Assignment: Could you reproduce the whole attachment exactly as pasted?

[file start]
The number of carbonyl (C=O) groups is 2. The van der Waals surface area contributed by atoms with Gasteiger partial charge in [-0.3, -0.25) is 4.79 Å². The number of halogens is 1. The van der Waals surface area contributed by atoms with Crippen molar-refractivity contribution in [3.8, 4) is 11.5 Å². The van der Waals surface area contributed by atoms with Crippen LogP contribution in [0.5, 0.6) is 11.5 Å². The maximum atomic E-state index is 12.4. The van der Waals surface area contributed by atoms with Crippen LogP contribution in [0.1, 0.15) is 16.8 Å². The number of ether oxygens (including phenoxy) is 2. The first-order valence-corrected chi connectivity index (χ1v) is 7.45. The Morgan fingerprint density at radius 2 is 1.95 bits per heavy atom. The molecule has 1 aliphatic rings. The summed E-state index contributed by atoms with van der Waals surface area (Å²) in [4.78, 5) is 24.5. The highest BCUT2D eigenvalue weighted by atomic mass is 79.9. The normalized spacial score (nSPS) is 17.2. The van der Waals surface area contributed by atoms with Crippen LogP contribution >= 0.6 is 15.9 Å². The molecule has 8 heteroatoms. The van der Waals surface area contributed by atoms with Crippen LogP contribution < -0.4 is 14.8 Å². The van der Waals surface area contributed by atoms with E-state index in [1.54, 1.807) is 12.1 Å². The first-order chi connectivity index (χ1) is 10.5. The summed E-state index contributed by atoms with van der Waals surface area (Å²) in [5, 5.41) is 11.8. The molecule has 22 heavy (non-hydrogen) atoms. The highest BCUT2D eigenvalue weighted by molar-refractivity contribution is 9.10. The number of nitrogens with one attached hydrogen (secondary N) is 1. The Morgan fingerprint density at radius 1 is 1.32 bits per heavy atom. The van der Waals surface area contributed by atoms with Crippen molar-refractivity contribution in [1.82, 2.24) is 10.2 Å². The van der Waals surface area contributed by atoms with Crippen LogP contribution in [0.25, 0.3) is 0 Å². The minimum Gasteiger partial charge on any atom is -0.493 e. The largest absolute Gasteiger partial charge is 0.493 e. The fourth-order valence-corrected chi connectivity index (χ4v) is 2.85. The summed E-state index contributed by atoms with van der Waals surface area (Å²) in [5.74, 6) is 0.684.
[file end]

The number of carbonyl (C=O) groups is 2. The van der Waals surface area contributed by atoms with Gasteiger partial charge in [-0.3, -0.25) is 4.79 Å². The number of halogens is 1. The van der Waals surface area contributed by atoms with Crippen molar-refractivity contribution in [3.8, 4) is 11.5 Å². The van der Waals surface area contributed by atoms with Crippen LogP contribution in [0.5, 0.6) is 11.5 Å². The maximum atomic E-state index is 12.4. The van der Waals surface area contributed by atoms with Crippen LogP contribution in [0.1, 0.15) is 16.8 Å². The number of ether oxygens (including phenoxy) is 2. The first-order valence-corrected chi connectivity index (χ1v) is 7.45. The Morgan fingerprint density at radius 2 is 1.95 bits per heavy atom. The molecule has 1 aliphatic rings. The summed E-state index contributed by atoms with van der Waals surface area (Å²) in [4.78, 5) is 24.5. The highest BCUT2D eigenvalue weighted by atomic mass is 79.9. The normalized spacial score (nSPS) is 17.2. The van der Waals surface area contributed by atoms with Crippen LogP contribution >= 0.6 is 15.9 Å². The molecule has 8 heteroatoms. The van der Waals surface area contributed by atoms with Crippen LogP contribution < -0.4 is 14.8 Å². The van der Waals surface area contributed by atoms with E-state index in [1.54, 1.807) is 12.1 Å². The first-order chi connectivity index (χ1) is 10.5. The summed E-state index contributed by atoms with van der Waals surface area (Å²) in [5, 5.41) is 11.8. The molecule has 22 heavy (non-hydrogen) atoms. The highest BCUT2D eigenvalue weighted by molar-refractivity contribution is 9.10. The number of nitrogens with one attached hydrogen (secondary N) is 1. The Morgan fingerprint density at radius 1 is 1.32 bits per heavy atom. The van der Waals surface area contributed by atoms with Crippen molar-refractivity contribution in [1.82, 2.24) is 10.2 Å². The van der Waals surface area contributed by atoms with Crippen LogP contribution in [0.25, 0.3) is 0 Å². The minimum Gasteiger partial charge on any atom is -0.493 e. The largest absolute Gasteiger partial charge is 0.493 e. The fourth-order valence-corrected chi connectivity index (χ4v) is 2.85. The summed E-state index contributed by atoms with van der Waals surface area (Å²) in [5.74, 6) is 0.684.